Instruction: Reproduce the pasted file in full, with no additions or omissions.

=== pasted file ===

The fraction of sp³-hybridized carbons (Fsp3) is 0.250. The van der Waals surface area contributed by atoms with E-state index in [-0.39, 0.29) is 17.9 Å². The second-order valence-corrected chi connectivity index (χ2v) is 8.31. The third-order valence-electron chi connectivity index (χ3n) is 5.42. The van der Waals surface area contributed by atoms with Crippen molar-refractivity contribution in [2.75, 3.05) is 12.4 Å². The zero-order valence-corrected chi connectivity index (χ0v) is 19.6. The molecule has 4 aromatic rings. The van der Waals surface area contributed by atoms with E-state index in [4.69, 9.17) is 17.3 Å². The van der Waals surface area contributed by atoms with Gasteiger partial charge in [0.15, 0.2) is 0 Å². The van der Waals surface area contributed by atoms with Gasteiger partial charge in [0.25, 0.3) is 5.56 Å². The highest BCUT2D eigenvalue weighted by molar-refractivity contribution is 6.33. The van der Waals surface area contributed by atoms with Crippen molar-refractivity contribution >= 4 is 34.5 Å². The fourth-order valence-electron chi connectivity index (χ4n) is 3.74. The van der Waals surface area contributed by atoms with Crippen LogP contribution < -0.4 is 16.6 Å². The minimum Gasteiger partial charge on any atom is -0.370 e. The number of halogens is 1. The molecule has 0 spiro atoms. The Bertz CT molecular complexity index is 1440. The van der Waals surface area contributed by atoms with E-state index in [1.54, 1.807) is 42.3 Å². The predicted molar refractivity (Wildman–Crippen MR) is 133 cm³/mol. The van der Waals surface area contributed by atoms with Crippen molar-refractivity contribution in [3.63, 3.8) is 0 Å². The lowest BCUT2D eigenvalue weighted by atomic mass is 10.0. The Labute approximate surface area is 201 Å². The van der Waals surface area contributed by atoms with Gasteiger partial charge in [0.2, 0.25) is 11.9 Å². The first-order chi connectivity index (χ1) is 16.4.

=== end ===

The fraction of sp³-hybridized carbons (Fsp3) is 0.250. The van der Waals surface area contributed by atoms with E-state index in [-0.39, 0.29) is 17.9 Å². The second-order valence-corrected chi connectivity index (χ2v) is 8.31. The third-order valence-electron chi connectivity index (χ3n) is 5.42. The van der Waals surface area contributed by atoms with Crippen molar-refractivity contribution in [2.75, 3.05) is 12.4 Å². The zero-order valence-corrected chi connectivity index (χ0v) is 19.6. The molecule has 4 aromatic rings. The van der Waals surface area contributed by atoms with E-state index in [4.69, 9.17) is 17.3 Å². The van der Waals surface area contributed by atoms with Gasteiger partial charge in [0.15, 0.2) is 0 Å². The van der Waals surface area contributed by atoms with Gasteiger partial charge in [0.25, 0.3) is 5.56 Å². The highest BCUT2D eigenvalue weighted by molar-refractivity contribution is 6.33. The van der Waals surface area contributed by atoms with Crippen molar-refractivity contribution >= 4 is 34.5 Å². The fourth-order valence-electron chi connectivity index (χ4n) is 3.74. The van der Waals surface area contributed by atoms with Crippen LogP contribution < -0.4 is 16.6 Å². The minimum Gasteiger partial charge on any atom is -0.370 e. The number of halogens is 1. The molecule has 0 spiro atoms. The Bertz CT molecular complexity index is 1440. The van der Waals surface area contributed by atoms with E-state index in [1.54, 1.807) is 42.3 Å². The predicted molar refractivity (Wildman–Crippen MR) is 133 cm³/mol. The van der Waals surface area contributed by atoms with Crippen molar-refractivity contribution in [3.63, 3.8) is 0 Å². The lowest BCUT2D eigenvalue weighted by atomic mass is 10.0. The Labute approximate surface area is 201 Å². The van der Waals surface area contributed by atoms with Gasteiger partial charge in [0.2, 0.25) is 11.9 Å². The first-order chi connectivity index (χ1) is 16.4.